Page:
Wasp proteins are auto-inhibited, whereas the Wave proteins are trans-inhibited. Both usually require small G proteins of the Rho family for activation. In the case of Wasp, activated, GTP-bound Cdc42 binds to the CRIB (Cdc42/Rac Interactive Binding) domain of Wasp, releasing the auto-inhibition and thereby leading to the activation of the Arp2/3 complex. However, a structure-function analysis of the Drosophila Wasp has demonstrated that the Cdc42-binding domain is not strictly necessary for function, suggesting that alternative pathways, such as phosphorylation can activate WASP. Indeed, some tyrosine kinases have been shown to activate Wasp by phosphorylation (Bogdan, 2004 and references therein).

In contrast to Wasp, Wave is not auto-inhibited. It is kept in an inactive state through association with a protein complex comprising Kette/Nap1, Sra1 (specifically Rac associated 1, Sra-1; also called CYFIP/p140Sra-1, from here on called Sra-1 according to FlyBase) and the Abelson-interactor protein (Abi) (Eden, 2002). Upon dissociation or conformational changes of this complex, Wave is assumed to be active. Thus, Kette or Sra-1 should antagonize Wave function. This is supported by genetic studies in Dictyostelium and Drosophila. Cell culture experiments show that Wave is degraded in a Ubiquitin-dependent manner following disruption of the Sra-1/Kette complex. These latter findings are likely to reflect the fast inactivation of Wave once activated. In vitro, activation of Wave can be mediated by Rac1 or SH3 domains, which presumably bind to Sra-1 (Bogdan, 2004 and references therein).

The Sra-1/Kette protein complex is not only required to negatively regulate the activity of Wave but is also able to activate Wasp function at the membrane. The interaction of Kette and Wasp is not direct but is likely to be mediated by the Abi, which can bind to both Kette and Wasp. Interestingly, the Nck adapter protein is also able to bind to Wasp via its third SH3 domain. Thus, Sra-1, which can bind to the first SH3 domain of Nck is a good candidate to locate the Sra-1/Kette complex to the membrane close to Wasp (Bogdan, 2004 and references therein).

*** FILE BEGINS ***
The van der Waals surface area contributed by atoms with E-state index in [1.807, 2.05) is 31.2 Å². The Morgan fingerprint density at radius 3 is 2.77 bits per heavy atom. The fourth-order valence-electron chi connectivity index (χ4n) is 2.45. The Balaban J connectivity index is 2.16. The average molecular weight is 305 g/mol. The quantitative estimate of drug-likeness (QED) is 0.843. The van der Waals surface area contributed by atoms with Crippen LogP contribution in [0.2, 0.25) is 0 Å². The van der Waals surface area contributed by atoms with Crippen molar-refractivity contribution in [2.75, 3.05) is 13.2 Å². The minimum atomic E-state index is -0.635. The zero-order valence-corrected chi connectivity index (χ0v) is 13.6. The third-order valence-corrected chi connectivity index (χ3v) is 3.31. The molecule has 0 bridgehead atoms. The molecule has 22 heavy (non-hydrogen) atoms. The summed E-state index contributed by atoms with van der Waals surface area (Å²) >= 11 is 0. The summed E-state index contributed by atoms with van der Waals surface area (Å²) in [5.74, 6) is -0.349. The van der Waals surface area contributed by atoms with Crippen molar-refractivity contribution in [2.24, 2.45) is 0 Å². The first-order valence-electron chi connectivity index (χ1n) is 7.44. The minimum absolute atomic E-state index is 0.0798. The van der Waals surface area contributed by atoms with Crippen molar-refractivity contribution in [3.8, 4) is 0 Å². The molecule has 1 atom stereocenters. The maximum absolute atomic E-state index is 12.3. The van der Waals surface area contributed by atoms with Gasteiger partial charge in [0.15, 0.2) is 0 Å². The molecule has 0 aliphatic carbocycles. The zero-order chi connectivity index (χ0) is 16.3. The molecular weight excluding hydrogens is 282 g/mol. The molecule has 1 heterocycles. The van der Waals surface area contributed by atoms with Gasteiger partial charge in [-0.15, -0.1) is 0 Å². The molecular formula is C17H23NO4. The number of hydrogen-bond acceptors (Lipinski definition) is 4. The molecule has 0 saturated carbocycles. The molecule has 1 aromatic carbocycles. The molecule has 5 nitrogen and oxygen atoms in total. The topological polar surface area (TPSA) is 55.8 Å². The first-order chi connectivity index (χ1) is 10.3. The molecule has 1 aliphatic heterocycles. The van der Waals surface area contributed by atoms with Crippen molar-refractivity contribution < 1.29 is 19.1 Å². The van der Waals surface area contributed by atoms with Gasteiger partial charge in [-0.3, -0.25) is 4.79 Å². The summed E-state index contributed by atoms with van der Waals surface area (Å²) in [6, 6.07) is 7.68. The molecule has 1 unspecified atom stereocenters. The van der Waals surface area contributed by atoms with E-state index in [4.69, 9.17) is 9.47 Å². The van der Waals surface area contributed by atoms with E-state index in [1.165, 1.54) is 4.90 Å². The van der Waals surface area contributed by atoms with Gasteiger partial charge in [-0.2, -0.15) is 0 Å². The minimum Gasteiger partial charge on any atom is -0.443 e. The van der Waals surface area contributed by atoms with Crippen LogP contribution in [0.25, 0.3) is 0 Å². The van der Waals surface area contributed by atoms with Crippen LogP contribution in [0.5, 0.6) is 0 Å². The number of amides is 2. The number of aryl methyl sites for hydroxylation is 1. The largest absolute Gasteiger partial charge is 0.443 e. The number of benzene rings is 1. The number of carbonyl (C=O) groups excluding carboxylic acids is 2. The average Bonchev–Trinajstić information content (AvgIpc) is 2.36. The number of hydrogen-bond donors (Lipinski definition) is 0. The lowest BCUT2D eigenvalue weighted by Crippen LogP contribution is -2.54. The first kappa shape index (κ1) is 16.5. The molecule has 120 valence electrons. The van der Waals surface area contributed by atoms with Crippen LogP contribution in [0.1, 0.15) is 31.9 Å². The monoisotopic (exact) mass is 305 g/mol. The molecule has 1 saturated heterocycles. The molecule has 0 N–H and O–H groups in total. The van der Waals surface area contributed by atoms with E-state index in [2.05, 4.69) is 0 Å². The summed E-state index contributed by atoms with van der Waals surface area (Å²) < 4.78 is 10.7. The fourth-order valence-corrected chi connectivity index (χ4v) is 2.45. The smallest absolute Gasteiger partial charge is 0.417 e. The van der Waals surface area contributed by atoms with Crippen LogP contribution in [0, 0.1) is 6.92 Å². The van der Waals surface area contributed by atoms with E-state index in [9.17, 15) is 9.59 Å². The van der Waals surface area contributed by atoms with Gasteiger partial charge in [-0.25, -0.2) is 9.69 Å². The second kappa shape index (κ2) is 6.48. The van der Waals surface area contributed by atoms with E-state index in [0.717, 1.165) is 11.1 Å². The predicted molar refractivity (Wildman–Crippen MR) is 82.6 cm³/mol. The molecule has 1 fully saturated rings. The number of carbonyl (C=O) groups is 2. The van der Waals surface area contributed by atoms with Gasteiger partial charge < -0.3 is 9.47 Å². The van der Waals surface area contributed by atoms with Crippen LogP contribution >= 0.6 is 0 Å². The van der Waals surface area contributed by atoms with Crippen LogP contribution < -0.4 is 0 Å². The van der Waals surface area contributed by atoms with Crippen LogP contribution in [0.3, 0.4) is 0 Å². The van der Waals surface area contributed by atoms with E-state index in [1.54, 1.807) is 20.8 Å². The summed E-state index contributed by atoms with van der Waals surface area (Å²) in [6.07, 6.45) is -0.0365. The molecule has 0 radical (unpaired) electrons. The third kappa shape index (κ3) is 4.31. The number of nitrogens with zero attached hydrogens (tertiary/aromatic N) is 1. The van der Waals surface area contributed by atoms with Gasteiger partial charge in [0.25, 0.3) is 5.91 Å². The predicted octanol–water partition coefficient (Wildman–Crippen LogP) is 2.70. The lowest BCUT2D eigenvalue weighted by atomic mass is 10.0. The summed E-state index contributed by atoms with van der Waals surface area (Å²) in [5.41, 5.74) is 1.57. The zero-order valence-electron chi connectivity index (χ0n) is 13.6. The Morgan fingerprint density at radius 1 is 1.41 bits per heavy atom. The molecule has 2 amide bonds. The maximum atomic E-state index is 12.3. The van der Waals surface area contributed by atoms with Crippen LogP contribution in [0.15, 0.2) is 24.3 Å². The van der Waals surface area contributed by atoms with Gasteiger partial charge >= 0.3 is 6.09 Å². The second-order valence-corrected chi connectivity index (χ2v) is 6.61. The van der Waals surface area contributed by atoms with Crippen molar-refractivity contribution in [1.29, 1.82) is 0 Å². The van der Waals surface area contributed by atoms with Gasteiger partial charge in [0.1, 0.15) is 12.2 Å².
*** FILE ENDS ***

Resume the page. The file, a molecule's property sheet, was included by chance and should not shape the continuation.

To test whether the mutant phenotypes of sra-1 and kette are alike as predicted, and whether Sra-1 indeed acts through Kette to regulate actin dynamics, a functional characterization of Sra-1 during Drosophila development was conducted. Sra-1 and Kette are both required for axonal growth and perform common functions during formation and maturation of neuromuscular junctions (NMJ). Analysis of temporal and spatial distribution of the Sra-1 protein shows a prominent co-expression with Kette. Both proteins are maternally expressed and later in development become concentrated in the developing nervous system (CNS). Sra-1 is highly expressed in growth cones and neuromuscular synapses. Direct interaction of Sra-1 and Kette depends on a short C-terminal domain of the Sra-1 protein. Expression of a Sra-1 variant lacking the C-terminal domain leads to a dominant-negative phenotype that can be suppressed by expression of an activated Kette protein. In tissue culture cells as well as in vivo Sra-1 function is required for F-actin organization. Further genetic analyses demonstrate that Sra-1 function at the membrane depends on the presence of Wasp (Bogdan, 2004).

In addition to the CNS phenotypes, mutations in sra-1 and kette both lead to synaptic defects that are characterized by an overall reduction in size of the neuromuscular junction, as well as the induction of supernumerary buds in sra-1 and kette mutant synaptic boutons. It is known that new boutons often arise from existing ones by asymmetrical budding or symmetrical division, which in turn requires an intact regulation of the actin cytoskeleton. The increased number of branches as well as the bulged appearance of the synaptic boutons after depletion of kette or sra-1 function may reflect their function in regulating wasp. Indeed wasp mutants display synaptic phenotypes similar to those of sra-1 and kette. Recently, it has been found that the adaptor protein Nervous wreck (Nwk) binds Wasp and is also required for normal synapse morphology. Thus, Nwk might act as a scaffolding protein in the synapse assembling a Wasp activation complex comprising Sra-1, Kette and Abi (Bogdan, 2004).